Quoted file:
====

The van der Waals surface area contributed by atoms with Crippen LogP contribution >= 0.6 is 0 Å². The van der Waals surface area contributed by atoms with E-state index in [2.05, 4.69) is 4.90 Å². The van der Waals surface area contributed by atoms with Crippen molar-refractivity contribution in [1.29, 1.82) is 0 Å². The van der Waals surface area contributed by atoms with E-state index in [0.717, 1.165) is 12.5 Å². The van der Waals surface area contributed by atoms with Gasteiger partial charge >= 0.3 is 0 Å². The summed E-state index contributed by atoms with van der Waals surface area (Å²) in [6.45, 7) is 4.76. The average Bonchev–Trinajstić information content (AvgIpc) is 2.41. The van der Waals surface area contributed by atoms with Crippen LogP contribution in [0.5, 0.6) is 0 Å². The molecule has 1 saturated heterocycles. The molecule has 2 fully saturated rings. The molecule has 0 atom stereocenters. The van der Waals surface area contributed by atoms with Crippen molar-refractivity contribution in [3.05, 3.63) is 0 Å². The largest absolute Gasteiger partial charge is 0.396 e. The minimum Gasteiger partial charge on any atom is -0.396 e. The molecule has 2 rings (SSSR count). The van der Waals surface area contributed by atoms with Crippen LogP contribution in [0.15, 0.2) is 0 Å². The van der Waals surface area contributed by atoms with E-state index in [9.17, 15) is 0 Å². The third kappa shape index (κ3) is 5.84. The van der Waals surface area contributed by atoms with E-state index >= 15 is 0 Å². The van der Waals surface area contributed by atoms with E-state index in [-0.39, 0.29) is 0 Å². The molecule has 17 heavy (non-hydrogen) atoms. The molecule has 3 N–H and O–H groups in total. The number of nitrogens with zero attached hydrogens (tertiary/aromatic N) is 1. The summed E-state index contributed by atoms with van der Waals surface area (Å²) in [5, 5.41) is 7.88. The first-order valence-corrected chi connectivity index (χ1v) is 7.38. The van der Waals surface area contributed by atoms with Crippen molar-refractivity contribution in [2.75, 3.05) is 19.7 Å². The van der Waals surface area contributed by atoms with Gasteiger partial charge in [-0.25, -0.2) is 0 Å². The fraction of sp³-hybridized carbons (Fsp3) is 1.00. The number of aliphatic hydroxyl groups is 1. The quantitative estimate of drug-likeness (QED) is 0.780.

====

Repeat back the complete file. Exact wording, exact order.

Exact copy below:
The van der Waals surface area contributed by atoms with Crippen LogP contribution >= 0.6 is 0 Å². The van der Waals surface area contributed by atoms with E-state index in [2.05, 4.69) is 4.90 Å². The van der Waals surface area contributed by atoms with Crippen molar-refractivity contribution in [1.29, 1.82) is 0 Å². The van der Waals surface area contributed by atoms with E-state index in [0.717, 1.165) is 12.5 Å². The van der Waals surface area contributed by atoms with Gasteiger partial charge >= 0.3 is 0 Å². The summed E-state index contributed by atoms with van der Waals surface area (Å²) in [6.45, 7) is 4.76. The average Bonchev–Trinajstić information content (AvgIpc) is 2.41. The van der Waals surface area contributed by atoms with Crippen LogP contribution in [0.5, 0.6) is 0 Å². The molecule has 1 saturated heterocycles. The molecule has 2 fully saturated rings. The molecule has 0 atom stereocenters. The van der Waals surface area contributed by atoms with Crippen molar-refractivity contribution in [3.05, 3.63) is 0 Å². The largest absolute Gasteiger partial charge is 0.396 e. The minimum Gasteiger partial charge on any atom is -0.396 e. The molecule has 2 rings (SSSR count). The van der Waals surface area contributed by atoms with Crippen LogP contribution in [0.15, 0.2) is 0 Å². The van der Waals surface area contributed by atoms with E-state index in [9.17, 15) is 0 Å². The third kappa shape index (κ3) is 5.84. The van der Waals surface area contributed by atoms with E-state index >= 15 is 0 Å². The van der Waals surface area contributed by atoms with E-state index in [-0.39, 0.29) is 0 Å². The molecule has 17 heavy (non-hydrogen) atoms. The molecule has 3 N–H and O–H groups in total. The number of nitrogens with zero attached hydrogens (tertiary/aromatic N) is 1. The summed E-state index contributed by atoms with van der Waals surface area (Å²) in [5, 5.41) is 7.88. The first-order valence-corrected chi connectivity index (χ1v) is 7.38. The van der Waals surface area contributed by atoms with Crippen molar-refractivity contribution in [2.75, 3.05) is 19.7 Å². The van der Waals surface area contributed by atoms with Gasteiger partial charge in [-0.25, -0.2) is 0 Å². The fraction of sp³-hybridized carbons (Fsp3) is 1.00. The number of aliphatic hydroxyl groups is 1. The quantitative estimate of drug-likeness (QED) is 0.780.